How to Save Money on Back-to-School Shopping
When you were younger, the only thing that made summer’s end slightly more endurable was the fun of picking out school folders, pencil cases, backpacks, and T-shirts with your favorite characters on them. Armed with these fashionably functional tools, you could boldly go where all students had gone before: back to school.
Today it’s not so simple. There’s a mile-long supply list with brand, color and size specifications on most items. Add to that all the fees for extracurriculars, technology and classroom materials, and you’re beginning to wonder why you didn’t buy stock in hand sanitizer or facial tissue when you had the chance.
It’s stressful. And expensive. But it doesn’t have to be as stressful or expensive—if you’re willing to do some planning before purchasing. Together with your EveryDollar budget and our list of tips, you can take on back-to-school shopping without having a breakdown next to the three-ring binders.
Tips to Save Money on Back-to-School Supplies and Clothing
1. Get the official school list.
Before you can shop, you need to know what to buy. Get your hands on the official supply list for each kid’s school and grade. Look on your school’s website or at the store. Walmart, for example, keeps local school supply lists near the registers.
This list is your new best friend. As you find, buy and organize supplies, mark the list. Check it twice. Santa Clause has nothing on you. Try some of these tactics as you tackle your task:
- Get Ready: Before you shop, label a bag with each kid’s name; you’ll put all purchased supplies in this designated bag as you go along.
- Color Code: Use a green check to indicate the item is purchased; use a red one once you’ve placed it in the correct child’s bag.
- Get Help: Depending on their age, the kids can help you put their supplies in their designated bag and make check marks as you go along.
2. See what you already have.
At the end of last year, your child emptied their cubby, desk or locker and brought home a literal mixed bag: part trash, part memories, and part still-useable supplies. Did you keep the good stuff? If not, do it next time. If so—can you use any of it this year?
Look around the rest of your house too. You might already have the correct calculator, plenty of pencils or those unused highlighters your little scholars need. Just remember, put whatever you find in its designated bag, and mark it off on your list!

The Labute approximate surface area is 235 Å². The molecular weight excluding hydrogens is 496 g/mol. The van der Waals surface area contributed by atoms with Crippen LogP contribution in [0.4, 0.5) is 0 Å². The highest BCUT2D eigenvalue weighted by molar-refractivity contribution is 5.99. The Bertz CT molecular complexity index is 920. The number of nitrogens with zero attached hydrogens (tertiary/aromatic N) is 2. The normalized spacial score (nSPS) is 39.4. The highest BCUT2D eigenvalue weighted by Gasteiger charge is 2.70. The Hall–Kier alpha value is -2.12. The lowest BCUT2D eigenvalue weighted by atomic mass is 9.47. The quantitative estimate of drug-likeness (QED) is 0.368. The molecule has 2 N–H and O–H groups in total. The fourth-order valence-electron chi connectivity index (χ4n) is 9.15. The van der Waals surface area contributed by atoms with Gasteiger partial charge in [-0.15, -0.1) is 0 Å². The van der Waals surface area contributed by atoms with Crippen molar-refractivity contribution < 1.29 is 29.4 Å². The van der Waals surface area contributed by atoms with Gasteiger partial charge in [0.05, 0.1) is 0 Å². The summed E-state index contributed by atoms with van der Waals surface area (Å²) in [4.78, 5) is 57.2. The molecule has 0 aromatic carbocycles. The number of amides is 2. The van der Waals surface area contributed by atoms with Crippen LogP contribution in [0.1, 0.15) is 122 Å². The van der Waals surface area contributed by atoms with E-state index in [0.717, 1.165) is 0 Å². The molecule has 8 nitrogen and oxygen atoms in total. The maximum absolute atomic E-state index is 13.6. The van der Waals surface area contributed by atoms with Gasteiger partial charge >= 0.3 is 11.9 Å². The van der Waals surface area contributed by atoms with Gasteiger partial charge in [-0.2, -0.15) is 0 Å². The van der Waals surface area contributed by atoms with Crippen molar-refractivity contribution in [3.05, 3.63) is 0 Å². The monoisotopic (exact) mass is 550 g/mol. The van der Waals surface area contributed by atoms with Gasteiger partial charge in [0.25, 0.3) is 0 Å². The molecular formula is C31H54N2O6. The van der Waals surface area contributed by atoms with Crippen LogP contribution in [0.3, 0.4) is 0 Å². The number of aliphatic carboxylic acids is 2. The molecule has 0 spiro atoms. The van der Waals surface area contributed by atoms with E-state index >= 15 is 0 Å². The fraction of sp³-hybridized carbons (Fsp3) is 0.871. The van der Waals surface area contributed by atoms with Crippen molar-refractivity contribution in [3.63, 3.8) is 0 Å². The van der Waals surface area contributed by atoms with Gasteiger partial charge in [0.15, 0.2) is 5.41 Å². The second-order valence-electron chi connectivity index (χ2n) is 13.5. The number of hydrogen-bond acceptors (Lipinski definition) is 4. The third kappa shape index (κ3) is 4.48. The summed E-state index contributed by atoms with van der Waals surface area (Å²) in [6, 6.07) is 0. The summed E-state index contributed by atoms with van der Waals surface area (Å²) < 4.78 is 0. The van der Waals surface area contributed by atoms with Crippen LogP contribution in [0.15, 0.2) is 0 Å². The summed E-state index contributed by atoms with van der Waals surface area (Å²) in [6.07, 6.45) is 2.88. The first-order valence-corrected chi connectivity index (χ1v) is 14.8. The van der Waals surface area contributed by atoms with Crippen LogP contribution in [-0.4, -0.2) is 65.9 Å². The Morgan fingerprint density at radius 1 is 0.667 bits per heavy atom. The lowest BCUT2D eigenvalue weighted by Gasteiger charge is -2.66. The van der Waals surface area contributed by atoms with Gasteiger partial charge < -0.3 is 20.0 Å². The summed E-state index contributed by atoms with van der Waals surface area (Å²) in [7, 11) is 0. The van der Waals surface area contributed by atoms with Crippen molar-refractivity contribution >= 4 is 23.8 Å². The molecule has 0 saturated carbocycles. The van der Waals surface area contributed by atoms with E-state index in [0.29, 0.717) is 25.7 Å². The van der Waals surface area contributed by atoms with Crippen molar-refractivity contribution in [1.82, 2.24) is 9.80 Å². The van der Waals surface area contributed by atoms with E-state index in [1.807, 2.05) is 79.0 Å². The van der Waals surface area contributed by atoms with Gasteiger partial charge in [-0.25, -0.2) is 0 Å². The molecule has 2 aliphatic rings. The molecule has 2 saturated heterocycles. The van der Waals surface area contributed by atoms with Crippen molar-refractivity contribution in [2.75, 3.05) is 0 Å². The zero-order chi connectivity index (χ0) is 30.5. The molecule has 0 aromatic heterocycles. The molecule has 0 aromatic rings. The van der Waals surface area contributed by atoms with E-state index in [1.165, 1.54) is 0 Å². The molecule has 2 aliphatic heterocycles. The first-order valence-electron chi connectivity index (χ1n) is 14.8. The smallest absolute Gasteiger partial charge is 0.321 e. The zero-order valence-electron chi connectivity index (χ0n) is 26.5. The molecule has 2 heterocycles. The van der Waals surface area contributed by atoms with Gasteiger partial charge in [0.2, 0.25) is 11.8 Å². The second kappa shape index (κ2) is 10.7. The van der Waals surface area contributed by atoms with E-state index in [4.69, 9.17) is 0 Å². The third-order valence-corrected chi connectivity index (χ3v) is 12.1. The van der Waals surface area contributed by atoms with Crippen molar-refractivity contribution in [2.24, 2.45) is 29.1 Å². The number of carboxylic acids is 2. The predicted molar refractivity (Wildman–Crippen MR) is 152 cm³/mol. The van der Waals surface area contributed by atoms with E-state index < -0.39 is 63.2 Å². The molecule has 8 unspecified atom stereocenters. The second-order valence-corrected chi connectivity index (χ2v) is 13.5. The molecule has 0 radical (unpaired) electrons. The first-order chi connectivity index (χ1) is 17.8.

3. Follow stores on social media.
Sales don’t help if you don’t know when they’re happening! Start following Target, Walmart, Staples, T.J. Maxx, Office Max, Best Buy, Amazon Deals and the like on social media. If you find the image flood of consumerism causes too much temptation later on, you can always unfollow!
4. Shop around.
As you see those sales pop up, take advantage of the savings with a well-thought-out shopping list divided store by store. Of course, you don’t want to drive hours to save pennies. Keep gas prices in mind as you plan your shopping routes. You have to balance the value of the deal, your time and your gas tank before you make a special trip.
5. Know cheaper isn’t always better.
Avoid the mentality that the thriftiest option is the best. Sometimes it’s cheap in more ways than one. This is especially important when you’re purchasing clothing and materials that’ll take a lot of wear and tear like shoes, coats, backpacks and jeans—or ones you hope to hand down from one kid to the next.
Celery, alibies, zoo fences, and school supplies: What do these things have in common? No one wants them to be flimsy. Inexpensive things may fall apart with daily use. Think more about the word “value” than the word “cheap” as you hunt for deals.
And before you grow frustrated at the teacher’s brand specifications for those crayons, erasers, pencils and watercolors, just know the reason is most likely long-lasting quality. You can always get in touch with the teacher if you want to buy a thriftier option.
6. Buy used.
Don’t force your preteen to sport a used Dora the Explorer backpack because it was the only one at the thrift store. But also don’t feel like everything has to be new every year. Consignment shops, garage sales, thrift stores and Facebook Buy, Sell, Trade forums are all great options. (Start early, though, because you aren’t the only one reading this article.)
7. Take advantage of tax-free weekend.